Manchester United fans must stop pining for Sir Alex Ferguson's champagne football - that era is over - Telegraph
The time has come for Manchester United fans – me included – to let go of the Sir Alex Ferguson reign and stop judging this new era by former glories. The style of play and the names have changed, but the one person not confused by the team’s development will be Louis van Gaal.
I’ve never been a manager, but I personally believe in attacking football, with a high tempo. If United were committed to protecting that style of play at all costs they should have appointed a manager with those beliefs. But there was no way Van Gaal was going to come to Manchester United and adopt somebody else’s philosophy.
It’s a bit like breaking up with a partner of 26 years and wanting the new person to be the same as the old one. They – we – are going to have to let go. The idea of referencing Ferguson or saying "It’s not the Manchester United way" at every turn stylistically is not going to take Manchester United anywhere.
Personally I would like them to play at a higher tempo. I would also like them to press high against inferior opposition, but I've come to the conclusion this isn't the Van Gaal way. It's what I believe in, what United have previously believed in and not what is in front of us now. I also think most of the new signings should be performing at a higher level.
But, if you had told me as a fan that we would be third in the league at this point, in the quarter-finals of the FA Cup and on a run of one defeat in 19 games, I would have snapped your hand off.
Again: it’s about moving on, which is hard because we were married to a way of playing and a leader who dominated English football for 20 of his 26 years. Now, we are in a completely different period. We are not comparing like for like.
Seven years ago I found myself giggling with a group of mates through a business leadership speech in which the guru used four words to describe change. They were “form, storm, norm, perform.” It didn’t resonate me with me until I started thinking about United’s current condition.
The idea was this. When you “form” you bring in new parties. The storm is the chaos point. Norm means the new structure, bedding in. Perform speaks for itself. Coming out of the Ferguson era, United certainly saw the storm. But the norm has yet to fully establish itself, post-Ferguson and David Gill.
Many United fans feel confused between thinking ‘the pace is slow, we’re not playing the way we used to,’ and ‘hang on a minute, we’ve lost one game in 19, we’re third in the League and in the quarter-finals of the FA Cup.’
Definitive opinions remain elusive. You can say momentarily: good performance, bad performance; this player played well, this one played badly. But we are moving out of that hazy period, to a 14-day spell in March when opinions can harden. Arsenal in the FA Cup and Tottenham (home) and Liverpool (away) in the league. To reach an FA Cup semi-final and pick up four league points in those games would put United within striking range of ending the season on a high. Those results go wrong, and this could be a baptism of fire for Louis Van Gaal in his first season.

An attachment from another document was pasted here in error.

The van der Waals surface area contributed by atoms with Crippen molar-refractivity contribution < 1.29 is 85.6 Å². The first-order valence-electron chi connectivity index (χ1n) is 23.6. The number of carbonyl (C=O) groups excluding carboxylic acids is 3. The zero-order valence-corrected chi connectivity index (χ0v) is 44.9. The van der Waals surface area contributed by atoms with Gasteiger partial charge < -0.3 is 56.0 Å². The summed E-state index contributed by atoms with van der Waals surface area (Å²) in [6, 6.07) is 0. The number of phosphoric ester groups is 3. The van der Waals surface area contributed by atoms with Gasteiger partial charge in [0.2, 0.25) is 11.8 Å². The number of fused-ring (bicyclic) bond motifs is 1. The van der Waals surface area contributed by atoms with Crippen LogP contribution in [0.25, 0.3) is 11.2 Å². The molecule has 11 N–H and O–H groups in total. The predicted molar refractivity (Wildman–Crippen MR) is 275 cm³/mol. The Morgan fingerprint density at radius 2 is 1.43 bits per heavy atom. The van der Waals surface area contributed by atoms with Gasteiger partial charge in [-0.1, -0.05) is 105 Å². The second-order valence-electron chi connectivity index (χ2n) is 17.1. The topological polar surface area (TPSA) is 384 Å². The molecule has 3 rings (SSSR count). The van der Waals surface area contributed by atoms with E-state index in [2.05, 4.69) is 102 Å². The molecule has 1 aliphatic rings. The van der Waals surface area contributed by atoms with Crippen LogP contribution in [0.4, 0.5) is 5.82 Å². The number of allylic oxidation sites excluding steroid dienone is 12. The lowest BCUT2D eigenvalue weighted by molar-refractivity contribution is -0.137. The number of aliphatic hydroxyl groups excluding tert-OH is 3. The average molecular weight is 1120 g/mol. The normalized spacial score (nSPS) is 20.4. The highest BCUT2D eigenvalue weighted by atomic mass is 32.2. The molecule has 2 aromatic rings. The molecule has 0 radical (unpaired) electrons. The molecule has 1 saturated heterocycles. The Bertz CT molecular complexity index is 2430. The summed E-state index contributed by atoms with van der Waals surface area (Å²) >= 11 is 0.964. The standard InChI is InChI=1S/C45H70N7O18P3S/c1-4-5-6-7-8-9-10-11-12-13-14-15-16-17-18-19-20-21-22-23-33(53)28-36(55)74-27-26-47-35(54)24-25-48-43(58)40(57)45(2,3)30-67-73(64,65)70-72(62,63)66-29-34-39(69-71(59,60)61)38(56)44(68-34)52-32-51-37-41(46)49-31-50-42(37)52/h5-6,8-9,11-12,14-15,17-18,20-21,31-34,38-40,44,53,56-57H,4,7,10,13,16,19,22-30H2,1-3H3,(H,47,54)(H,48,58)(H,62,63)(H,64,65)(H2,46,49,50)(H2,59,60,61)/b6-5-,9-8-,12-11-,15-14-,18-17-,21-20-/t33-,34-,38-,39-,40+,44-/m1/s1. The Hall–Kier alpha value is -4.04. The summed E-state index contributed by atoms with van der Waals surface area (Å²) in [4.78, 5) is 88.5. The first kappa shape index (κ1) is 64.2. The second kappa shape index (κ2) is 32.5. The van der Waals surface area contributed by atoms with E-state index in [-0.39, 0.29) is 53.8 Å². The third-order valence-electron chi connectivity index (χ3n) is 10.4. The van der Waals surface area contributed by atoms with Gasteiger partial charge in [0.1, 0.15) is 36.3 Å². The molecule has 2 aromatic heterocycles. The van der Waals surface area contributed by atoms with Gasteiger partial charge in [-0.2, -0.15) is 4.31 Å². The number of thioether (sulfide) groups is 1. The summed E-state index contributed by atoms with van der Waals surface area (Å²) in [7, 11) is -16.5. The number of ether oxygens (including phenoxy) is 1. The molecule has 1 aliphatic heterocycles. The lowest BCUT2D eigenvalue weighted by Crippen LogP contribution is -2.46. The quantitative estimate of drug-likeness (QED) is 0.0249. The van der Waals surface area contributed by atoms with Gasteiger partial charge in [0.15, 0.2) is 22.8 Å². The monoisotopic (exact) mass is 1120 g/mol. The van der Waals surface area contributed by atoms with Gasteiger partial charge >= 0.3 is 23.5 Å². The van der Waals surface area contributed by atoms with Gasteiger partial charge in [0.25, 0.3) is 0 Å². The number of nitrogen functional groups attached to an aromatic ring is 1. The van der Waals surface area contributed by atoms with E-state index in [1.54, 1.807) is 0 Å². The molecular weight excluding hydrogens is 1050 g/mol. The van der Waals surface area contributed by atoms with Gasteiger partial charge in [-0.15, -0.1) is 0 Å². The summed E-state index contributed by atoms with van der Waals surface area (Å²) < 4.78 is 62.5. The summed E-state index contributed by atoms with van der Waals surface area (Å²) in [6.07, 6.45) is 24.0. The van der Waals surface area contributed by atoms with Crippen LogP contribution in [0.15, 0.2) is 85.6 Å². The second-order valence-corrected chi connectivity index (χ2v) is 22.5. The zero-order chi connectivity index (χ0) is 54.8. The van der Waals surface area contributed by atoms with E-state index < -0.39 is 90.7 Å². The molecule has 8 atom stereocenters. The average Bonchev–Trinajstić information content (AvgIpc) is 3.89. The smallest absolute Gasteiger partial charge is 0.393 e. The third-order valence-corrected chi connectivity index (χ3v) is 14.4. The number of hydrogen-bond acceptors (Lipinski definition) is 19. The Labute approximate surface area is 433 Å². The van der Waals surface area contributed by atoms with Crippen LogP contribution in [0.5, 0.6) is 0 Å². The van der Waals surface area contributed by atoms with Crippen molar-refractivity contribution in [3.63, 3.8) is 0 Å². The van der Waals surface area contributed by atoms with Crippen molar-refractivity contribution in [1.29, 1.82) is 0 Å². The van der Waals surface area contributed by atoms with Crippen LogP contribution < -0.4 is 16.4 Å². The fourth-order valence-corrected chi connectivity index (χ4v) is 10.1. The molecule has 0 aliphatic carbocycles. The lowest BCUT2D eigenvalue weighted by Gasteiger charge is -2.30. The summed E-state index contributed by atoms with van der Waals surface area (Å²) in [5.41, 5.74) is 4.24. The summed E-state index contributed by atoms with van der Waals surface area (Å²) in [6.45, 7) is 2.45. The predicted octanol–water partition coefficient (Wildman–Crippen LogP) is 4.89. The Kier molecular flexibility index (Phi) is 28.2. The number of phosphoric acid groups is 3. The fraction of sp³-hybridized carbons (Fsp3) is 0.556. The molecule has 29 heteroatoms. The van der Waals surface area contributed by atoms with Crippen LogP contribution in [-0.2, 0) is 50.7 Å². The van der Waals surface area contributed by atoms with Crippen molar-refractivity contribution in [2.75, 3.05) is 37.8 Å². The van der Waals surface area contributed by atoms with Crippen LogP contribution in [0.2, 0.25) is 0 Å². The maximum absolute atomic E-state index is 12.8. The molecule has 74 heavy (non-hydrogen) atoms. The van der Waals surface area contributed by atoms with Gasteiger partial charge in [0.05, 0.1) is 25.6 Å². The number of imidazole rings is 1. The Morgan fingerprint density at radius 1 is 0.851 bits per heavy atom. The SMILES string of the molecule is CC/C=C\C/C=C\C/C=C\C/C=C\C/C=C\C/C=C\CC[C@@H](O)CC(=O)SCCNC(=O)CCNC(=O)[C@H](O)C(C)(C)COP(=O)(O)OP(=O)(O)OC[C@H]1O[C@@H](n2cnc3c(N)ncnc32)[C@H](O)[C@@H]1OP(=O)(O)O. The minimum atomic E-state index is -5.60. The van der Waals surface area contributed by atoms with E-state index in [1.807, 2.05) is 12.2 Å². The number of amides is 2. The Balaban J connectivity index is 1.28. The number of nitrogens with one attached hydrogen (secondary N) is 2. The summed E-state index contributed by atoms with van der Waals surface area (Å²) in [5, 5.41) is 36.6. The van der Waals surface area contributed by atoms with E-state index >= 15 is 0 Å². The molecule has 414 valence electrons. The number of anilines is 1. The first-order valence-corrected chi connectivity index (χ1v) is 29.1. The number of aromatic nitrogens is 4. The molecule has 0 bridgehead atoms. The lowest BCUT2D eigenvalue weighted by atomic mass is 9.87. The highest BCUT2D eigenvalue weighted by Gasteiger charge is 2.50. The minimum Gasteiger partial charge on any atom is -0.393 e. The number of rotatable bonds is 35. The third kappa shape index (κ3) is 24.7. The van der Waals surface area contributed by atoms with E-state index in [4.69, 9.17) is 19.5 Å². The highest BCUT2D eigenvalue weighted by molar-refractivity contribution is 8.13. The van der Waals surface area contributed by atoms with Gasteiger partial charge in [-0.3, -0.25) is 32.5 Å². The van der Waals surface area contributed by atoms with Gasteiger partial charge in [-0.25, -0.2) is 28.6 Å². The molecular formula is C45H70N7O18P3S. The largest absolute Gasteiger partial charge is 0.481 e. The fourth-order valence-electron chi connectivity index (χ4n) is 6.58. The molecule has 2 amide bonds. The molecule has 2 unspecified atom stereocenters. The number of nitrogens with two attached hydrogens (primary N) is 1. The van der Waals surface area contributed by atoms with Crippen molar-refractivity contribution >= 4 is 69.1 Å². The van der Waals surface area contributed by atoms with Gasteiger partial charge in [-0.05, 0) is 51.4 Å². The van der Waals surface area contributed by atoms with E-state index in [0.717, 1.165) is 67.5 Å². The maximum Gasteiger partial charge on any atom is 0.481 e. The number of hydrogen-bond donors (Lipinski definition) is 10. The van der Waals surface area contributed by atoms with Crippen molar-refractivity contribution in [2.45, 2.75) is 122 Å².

My biggest area of confusion is the following. Watching the team who finished third last season, Chelsea, it was quite apparent where the missing pieces were. They needed a creative midfielder to make the difference in tight games and a centre-forward who could finish the chances off. Two distinct areas where they needed to improve.
United are currently third in the Premier League and I don't have the same clarity . Even now I struggle to locate the precise deficiencies. I find myself looking at five or six areas. Van Gaal’s work will be judged not by whether he can take United back into the Champions League this season but whether he can ultimately regain the English title. The Premier League is the benchmark.
I believe he will complete phase one: win a trophy and return to the Champions League. But to win the Premier League in the next two seasons he has to win the recruitment battle. In the last two campaigns United have spent £280m and recouped £54m. Chelsea have spent £313m but recouped £190m and brought in better players.
So, post Ferguson and Gill, Chelsea are definitely trading better than United. With the Juan Cuadrado signing Chelsea spent £24m and let Andre Schurrle go for something similar. United will need to be equally shrewd, and not simply buy off-the-shelf players for £40m and find they don't fit.
It seems to me that, pre-season, part of the recruitment was based on playing three at the back, with Rojo, Blind and Shaw coming in, with another part based on 4-3-3, with Di Maria and Herrera. At the moment the squad is unbalanced. Until the system is settled it’s hard to identify the players needed to make it work.
In a diamond system, for example, you need a very good No 10 who is going to score goals two very mobile forwards and energetic wide midfielders. In a 4-3-3, you need excellent wingers or wide forwards that can score goals. Playing three at the back you need two excellent wing backs. This is the conundrum at the moment. What style of play are United recruiting for?